1 May 2021
In this Special report, TVC News Correspondent samples the opinions of Igangan residents and indigenes on the state of security three months after the mayhem unleashed by the armed herdsmen.
27 Apr 2021
Residents of Owerri, the capital and its environs are now living every minute with uncertainty. They want government to rise to the challenge of preventing violent attacks that have become so frequent in the state.
6 May 2021
Residents in Benue State have called on the international community to beam its focus on the state to unravel and prevent further attacks by militia groups.
1 hour ago
Clashes between the Congolese armed forces and the M23 militia group have sent thousands of people over the border to Rwanda seeking shelter. Meanwhile, the UK and Rwanda are to settle 50 undocumented migrants who arrived on British shores in the Rwandan capital Kigali; we take a closer look. And Zimbabwe wants to sidestep international conventions to sell its $600 million stockpile in black market ivory – not without controversy.
1 hour ago
The Russia House in Davos has always sold the Russia story to global investors, but now it's having to tell a rather bitter truth. In the absence of Russians, Ukraine is making sure Moscow's excesses are not forgotten.
2 hours ago
A wave of protests swept across Iran as people went online to express their opposition to the death penalty given to three young Iranians for taking part in demonstrations last year.
2 hours ago
The world is facing its worst food crisis in history. Millions of tonnes of wheat are stuck in Ukraine, worsening an already precarious situation for many countries that depend on exports from the region. IMF Managing Director Kristalina Georgieva tells FRANCE 24 Business Editor Kate Moody that only "very strong international mobilisation" will save the lives of millions of people. Also in our update from Davos: EU member states move towards an embargo on Russian oil, but with no consensus on the timeline.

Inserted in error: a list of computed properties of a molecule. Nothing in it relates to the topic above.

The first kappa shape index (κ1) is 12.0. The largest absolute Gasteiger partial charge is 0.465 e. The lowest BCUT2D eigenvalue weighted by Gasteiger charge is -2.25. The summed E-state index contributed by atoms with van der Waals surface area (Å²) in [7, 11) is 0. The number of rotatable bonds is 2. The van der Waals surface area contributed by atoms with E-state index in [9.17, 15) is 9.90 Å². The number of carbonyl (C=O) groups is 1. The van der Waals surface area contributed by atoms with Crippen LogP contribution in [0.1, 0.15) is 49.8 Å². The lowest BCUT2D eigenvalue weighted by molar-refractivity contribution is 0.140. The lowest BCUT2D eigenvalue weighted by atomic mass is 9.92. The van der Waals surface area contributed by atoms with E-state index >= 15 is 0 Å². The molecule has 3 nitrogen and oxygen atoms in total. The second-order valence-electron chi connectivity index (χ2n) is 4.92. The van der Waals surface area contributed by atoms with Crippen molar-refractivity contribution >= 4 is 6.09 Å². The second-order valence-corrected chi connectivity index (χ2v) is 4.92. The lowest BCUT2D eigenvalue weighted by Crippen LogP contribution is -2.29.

3 hours ago
Over two thirds of young Colombians say their lives have got worse over the past year, which saw a fierce crackdown on anti-government protests in a country still recovering from five decades of conflict. Six years after the peace deal with the FARC rebels, many young people are backing the former mayor of Bogota, Gustavo Petro, in the May 29 presidential election. If he wins, Petro would become Colombia's first-ever leftist leader. In this special edition of Inside the Americas, we meet several young Colombians who are hoping for change.
3 hours ago
In another tragic US mass shooting echoing the 2012 Sandy Hook killings, an 18-year-old gunman has killed more than 20 people – mostly children – in Uvalde, Texas. We take a look at how papers are reacting to the all-too-common event in the United States, including why many blame Republicans. We finish with an editorial arguing that the United States – its policies and institutions – is its own worst enemy.